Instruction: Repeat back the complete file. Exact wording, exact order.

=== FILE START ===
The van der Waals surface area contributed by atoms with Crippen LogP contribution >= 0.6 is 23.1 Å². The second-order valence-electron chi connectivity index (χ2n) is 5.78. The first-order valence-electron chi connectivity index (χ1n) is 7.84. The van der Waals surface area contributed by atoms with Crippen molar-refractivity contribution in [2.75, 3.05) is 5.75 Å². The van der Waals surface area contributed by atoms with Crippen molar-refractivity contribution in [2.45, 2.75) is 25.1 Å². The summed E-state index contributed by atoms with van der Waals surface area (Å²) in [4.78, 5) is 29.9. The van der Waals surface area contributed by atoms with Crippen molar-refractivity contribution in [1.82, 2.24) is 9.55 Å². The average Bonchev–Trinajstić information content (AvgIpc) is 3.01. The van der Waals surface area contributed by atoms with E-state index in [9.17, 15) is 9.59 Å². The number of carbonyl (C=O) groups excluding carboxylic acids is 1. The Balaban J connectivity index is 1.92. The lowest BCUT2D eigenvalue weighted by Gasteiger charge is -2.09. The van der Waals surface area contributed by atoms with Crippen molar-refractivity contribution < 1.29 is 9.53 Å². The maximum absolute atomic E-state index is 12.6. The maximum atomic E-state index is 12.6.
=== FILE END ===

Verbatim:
The van der Waals surface area contributed by atoms with Crippen LogP contribution >= 0.6 is 23.1 Å². The second-order valence-electron chi connectivity index (χ2n) is 5.78. The first-order valence-electron chi connectivity index (χ1n) is 7.84. The van der Waals surface area contributed by atoms with Crippen molar-refractivity contribution in [2.75, 3.05) is 5.75 Å². The van der Waals surface area contributed by atoms with Crippen molar-refractivity contribution in [2.45, 2.75) is 25.1 Å². The summed E-state index contributed by atoms with van der Waals surface area (Å²) in [4.78, 5) is 29.9. The van der Waals surface area contributed by atoms with Crippen molar-refractivity contribution in [1.82, 2.24) is 9.55 Å². The average Bonchev–Trinajstić information content (AvgIpc) is 3.01. The van der Waals surface area contributed by atoms with E-state index in [9.17, 15) is 9.59 Å². The number of carbonyl (C=O) groups excluding carboxylic acids is 1. The Balaban J connectivity index is 1.92. The lowest BCUT2D eigenvalue weighted by Gasteiger charge is -2.09. The van der Waals surface area contributed by atoms with Crippen molar-refractivity contribution < 1.29 is 9.53 Å². The maximum absolute atomic E-state index is 12.6. The maximum atomic E-state index is 12.6.